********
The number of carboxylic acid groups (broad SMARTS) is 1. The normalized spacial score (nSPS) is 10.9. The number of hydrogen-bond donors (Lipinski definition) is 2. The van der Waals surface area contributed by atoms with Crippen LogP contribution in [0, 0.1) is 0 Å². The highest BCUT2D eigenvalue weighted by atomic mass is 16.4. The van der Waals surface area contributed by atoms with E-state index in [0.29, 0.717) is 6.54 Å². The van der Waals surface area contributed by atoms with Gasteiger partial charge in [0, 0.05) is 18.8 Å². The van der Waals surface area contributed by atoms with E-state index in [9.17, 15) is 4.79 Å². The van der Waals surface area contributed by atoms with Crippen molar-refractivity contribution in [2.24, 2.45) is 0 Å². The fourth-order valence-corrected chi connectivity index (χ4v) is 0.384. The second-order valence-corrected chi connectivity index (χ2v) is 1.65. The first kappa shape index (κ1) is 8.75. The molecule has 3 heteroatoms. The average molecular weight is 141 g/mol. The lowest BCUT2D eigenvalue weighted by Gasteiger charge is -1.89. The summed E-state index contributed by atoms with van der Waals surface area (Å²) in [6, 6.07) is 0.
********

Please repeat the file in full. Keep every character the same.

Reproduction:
The number of carboxylic acid groups (broad SMARTS) is 1. The normalized spacial score (nSPS) is 10.9. The number of hydrogen-bond donors (Lipinski definition) is 2. The van der Waals surface area contributed by atoms with Crippen LogP contribution in [0, 0.1) is 0 Å². The highest BCUT2D eigenvalue weighted by atomic mass is 16.4. The van der Waals surface area contributed by atoms with E-state index in [0.29, 0.717) is 6.54 Å². The van der Waals surface area contributed by atoms with Gasteiger partial charge in [0, 0.05) is 18.8 Å². The van der Waals surface area contributed by atoms with E-state index in [9.17, 15) is 4.79 Å². The van der Waals surface area contributed by atoms with Crippen molar-refractivity contribution in [2.24, 2.45) is 0 Å². The fourth-order valence-corrected chi connectivity index (χ4v) is 0.384. The second-order valence-corrected chi connectivity index (χ2v) is 1.65. The first kappa shape index (κ1) is 8.75. The molecule has 3 heteroatoms. The average molecular weight is 141 g/mol. The lowest BCUT2D eigenvalue weighted by Gasteiger charge is -1.89. The summed E-state index contributed by atoms with van der Waals surface area (Å²) in [6, 6.07) is 0.